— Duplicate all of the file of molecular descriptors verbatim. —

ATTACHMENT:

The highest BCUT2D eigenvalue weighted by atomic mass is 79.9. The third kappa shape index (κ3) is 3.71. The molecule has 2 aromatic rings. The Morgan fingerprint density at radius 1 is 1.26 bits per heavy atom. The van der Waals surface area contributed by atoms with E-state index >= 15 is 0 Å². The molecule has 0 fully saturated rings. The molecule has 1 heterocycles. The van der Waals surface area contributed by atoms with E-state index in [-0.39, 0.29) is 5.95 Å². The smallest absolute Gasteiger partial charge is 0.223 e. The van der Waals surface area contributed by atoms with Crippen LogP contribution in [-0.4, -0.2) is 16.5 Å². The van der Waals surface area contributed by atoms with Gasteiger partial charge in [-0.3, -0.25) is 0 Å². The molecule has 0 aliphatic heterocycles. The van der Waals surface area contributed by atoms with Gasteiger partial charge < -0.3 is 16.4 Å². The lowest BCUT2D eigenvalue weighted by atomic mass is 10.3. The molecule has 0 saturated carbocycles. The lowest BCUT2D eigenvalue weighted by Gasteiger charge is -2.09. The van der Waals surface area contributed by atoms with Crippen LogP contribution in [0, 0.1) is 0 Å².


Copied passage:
The highest BCUT2D eigenvalue weighted by atomic mass is 79.9. The third kappa shape index (κ3) is 3.71. The molecule has 2 aromatic rings. The Morgan fingerprint density at radius 1 is 1.26 bits per heavy atom. The van der Waals surface area contributed by atoms with E-state index >= 15 is 0 Å². The molecule has 0 fully saturated rings. The molecule has 1 heterocycles. The van der Waals surface area contributed by atoms with E-state index in [-0.39, 0.29) is 5.95 Å². The smallest absolute Gasteiger partial charge is 0.223 e. The van der Waals surface area contributed by atoms with Crippen LogP contribution in [-0.4, -0.2) is 16.5 Å². The van der Waals surface area contributed by atoms with Gasteiger partial charge in [-0.3, -0.25) is 0 Å². The molecule has 0 aliphatic heterocycles. The van der Waals surface area contributed by atoms with Gasteiger partial charge < -0.3 is 16.4 Å². The lowest BCUT2D eigenvalue weighted by atomic mass is 10.3. The molecule has 0 saturated carbocycles. The lowest BCUT2D eigenvalue weighted by Gasteiger charge is -2.09. The van der Waals surface area contributed by atoms with Crippen LogP contribution in [0, 0.1) is 0 Å².